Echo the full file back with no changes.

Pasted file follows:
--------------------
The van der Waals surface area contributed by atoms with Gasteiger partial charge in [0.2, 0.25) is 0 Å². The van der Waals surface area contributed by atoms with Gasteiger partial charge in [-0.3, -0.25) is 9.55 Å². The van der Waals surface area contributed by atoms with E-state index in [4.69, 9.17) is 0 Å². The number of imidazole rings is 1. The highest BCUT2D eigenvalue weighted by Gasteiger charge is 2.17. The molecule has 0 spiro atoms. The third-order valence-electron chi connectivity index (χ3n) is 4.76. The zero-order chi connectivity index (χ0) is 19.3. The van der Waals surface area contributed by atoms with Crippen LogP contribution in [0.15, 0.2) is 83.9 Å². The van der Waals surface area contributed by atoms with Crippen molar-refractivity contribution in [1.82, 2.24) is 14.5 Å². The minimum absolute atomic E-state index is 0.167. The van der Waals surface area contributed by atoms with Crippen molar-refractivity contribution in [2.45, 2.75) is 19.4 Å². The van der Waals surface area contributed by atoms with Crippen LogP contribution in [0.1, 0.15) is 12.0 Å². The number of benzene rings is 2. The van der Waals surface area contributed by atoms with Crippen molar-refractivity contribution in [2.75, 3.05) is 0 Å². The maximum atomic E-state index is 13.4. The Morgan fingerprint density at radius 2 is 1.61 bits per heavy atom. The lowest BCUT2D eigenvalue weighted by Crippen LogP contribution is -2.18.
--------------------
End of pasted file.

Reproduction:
The van der Waals surface area contributed by atoms with Gasteiger partial charge in [0.2, 0.25) is 0 Å². The van der Waals surface area contributed by atoms with Gasteiger partial charge in [-0.3, -0.25) is 9.55 Å². The van der Waals surface area contributed by atoms with E-state index in [4.69, 9.17) is 0 Å². The number of imidazole rings is 1. The highest BCUT2D eigenvalue weighted by Gasteiger charge is 2.17. The molecule has 0 spiro atoms. The third-order valence-electron chi connectivity index (χ3n) is 4.76. The zero-order chi connectivity index (χ0) is 19.3. The van der Waals surface area contributed by atoms with Crippen LogP contribution in [0.15, 0.2) is 83.9 Å². The van der Waals surface area contributed by atoms with Crippen molar-refractivity contribution in [1.82, 2.24) is 14.5 Å². The minimum absolute atomic E-state index is 0.167. The van der Waals surface area contributed by atoms with Crippen molar-refractivity contribution in [2.45, 2.75) is 19.4 Å². The van der Waals surface area contributed by atoms with Crippen LogP contribution in [0.1, 0.15) is 12.0 Å². The number of benzene rings is 2. The van der Waals surface area contributed by atoms with Crippen molar-refractivity contribution in [2.75, 3.05) is 0 Å². The maximum atomic E-state index is 13.4. The Morgan fingerprint density at radius 2 is 1.61 bits per heavy atom. The lowest BCUT2D eigenvalue weighted by Crippen LogP contribution is -2.18.